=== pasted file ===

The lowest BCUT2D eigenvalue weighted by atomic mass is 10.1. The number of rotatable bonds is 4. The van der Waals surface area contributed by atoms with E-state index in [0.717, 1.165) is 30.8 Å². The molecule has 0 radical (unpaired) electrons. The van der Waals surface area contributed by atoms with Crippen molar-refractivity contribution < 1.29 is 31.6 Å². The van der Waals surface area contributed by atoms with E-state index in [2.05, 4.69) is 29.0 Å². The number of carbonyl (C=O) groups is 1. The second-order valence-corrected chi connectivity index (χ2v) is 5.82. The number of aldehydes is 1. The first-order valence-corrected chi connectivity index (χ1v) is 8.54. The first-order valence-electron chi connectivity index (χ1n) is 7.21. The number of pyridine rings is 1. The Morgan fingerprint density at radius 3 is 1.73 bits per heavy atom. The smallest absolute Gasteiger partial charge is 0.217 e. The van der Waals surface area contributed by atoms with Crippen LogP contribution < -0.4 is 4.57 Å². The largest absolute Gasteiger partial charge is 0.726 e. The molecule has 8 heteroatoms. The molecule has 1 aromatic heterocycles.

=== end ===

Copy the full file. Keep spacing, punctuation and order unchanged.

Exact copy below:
The lowest BCUT2D eigenvalue weighted by atomic mass is 10.1. The number of rotatable bonds is 4. The van der Waals surface area contributed by atoms with E-state index in [0.717, 1.165) is 30.8 Å². The molecule has 0 radical (unpaired) electrons. The van der Waals surface area contributed by atoms with Crippen molar-refractivity contribution < 1.29 is 31.6 Å². The van der Waals surface area contributed by atoms with E-state index in [2.05, 4.69) is 29.0 Å². The number of carbonyl (C=O) groups is 1. The second-order valence-corrected chi connectivity index (χ2v) is 5.82. The number of aldehydes is 1. The first-order valence-corrected chi connectivity index (χ1v) is 8.54. The first-order valence-electron chi connectivity index (χ1n) is 7.21. The number of pyridine rings is 1. The Morgan fingerprint density at radius 3 is 1.73 bits per heavy atom. The smallest absolute Gasteiger partial charge is 0.217 e. The van der Waals surface area contributed by atoms with Crippen LogP contribution < -0.4 is 4.57 Å². The largest absolute Gasteiger partial charge is 0.726 e. The molecule has 8 heteroatoms. The molecule has 1 aromatic heterocycles.